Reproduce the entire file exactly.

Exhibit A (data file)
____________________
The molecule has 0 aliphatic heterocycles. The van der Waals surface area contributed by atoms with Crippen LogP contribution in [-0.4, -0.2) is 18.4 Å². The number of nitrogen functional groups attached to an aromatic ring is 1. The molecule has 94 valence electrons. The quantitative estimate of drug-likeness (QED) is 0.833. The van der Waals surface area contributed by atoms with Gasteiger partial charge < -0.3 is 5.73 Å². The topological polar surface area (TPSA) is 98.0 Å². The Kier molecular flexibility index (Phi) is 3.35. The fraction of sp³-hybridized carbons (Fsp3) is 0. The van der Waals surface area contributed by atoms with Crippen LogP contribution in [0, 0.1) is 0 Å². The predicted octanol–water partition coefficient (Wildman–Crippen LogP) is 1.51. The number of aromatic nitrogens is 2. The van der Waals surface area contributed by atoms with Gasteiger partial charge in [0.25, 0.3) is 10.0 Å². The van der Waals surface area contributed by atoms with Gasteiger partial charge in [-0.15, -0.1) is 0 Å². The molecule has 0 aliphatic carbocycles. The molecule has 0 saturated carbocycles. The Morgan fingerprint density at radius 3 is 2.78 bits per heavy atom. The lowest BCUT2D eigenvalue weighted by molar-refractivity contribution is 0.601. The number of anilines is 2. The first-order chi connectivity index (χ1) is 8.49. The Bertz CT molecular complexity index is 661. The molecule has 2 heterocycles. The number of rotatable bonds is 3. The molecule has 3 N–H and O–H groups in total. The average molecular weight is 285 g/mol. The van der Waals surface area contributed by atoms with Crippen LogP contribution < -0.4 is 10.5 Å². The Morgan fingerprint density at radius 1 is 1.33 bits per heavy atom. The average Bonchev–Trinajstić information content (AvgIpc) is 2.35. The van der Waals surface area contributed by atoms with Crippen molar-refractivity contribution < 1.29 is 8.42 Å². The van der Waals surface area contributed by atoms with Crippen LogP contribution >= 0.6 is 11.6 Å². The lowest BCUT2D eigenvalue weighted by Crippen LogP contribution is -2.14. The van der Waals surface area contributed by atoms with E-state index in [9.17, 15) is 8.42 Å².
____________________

The molecule has 0 aliphatic heterocycles. The van der Waals surface area contributed by atoms with Crippen LogP contribution in [-0.4, -0.2) is 18.4 Å². The number of nitrogen functional groups attached to an aromatic ring is 1. The molecule has 94 valence electrons. The quantitative estimate of drug-likeness (QED) is 0.833. The van der Waals surface area contributed by atoms with Gasteiger partial charge < -0.3 is 5.73 Å². The topological polar surface area (TPSA) is 98.0 Å². The Kier molecular flexibility index (Phi) is 3.35. The fraction of sp³-hybridized carbons (Fsp3) is 0. The van der Waals surface area contributed by atoms with Crippen LogP contribution in [0, 0.1) is 0 Å². The predicted octanol–water partition coefficient (Wildman–Crippen LogP) is 1.51. The number of aromatic nitrogens is 2. The van der Waals surface area contributed by atoms with Gasteiger partial charge in [0.25, 0.3) is 10.0 Å². The van der Waals surface area contributed by atoms with Gasteiger partial charge in [-0.15, -0.1) is 0 Å². The molecule has 0 aliphatic carbocycles. The molecule has 0 saturated carbocycles. The Morgan fingerprint density at radius 3 is 2.78 bits per heavy atom. The lowest BCUT2D eigenvalue weighted by molar-refractivity contribution is 0.601. The number of anilines is 2. The first-order chi connectivity index (χ1) is 8.49. The Bertz CT molecular complexity index is 661. The molecule has 2 heterocycles. The number of rotatable bonds is 3. The molecule has 3 N–H and O–H groups in total. The average molecular weight is 285 g/mol. The van der Waals surface area contributed by atoms with Crippen LogP contribution < -0.4 is 10.5 Å². The Morgan fingerprint density at radius 1 is 1.33 bits per heavy atom. The average Bonchev–Trinajstić information content (AvgIpc) is 2.35. The van der Waals surface area contributed by atoms with Crippen molar-refractivity contribution < 1.29 is 8.42 Å². The van der Waals surface area contributed by atoms with Crippen LogP contribution >= 0.6 is 11.6 Å². The lowest BCUT2D eigenvalue weighted by Crippen LogP contribution is -2.14. The van der Waals surface area contributed by atoms with E-state index in [9.17, 15) is 8.42 Å².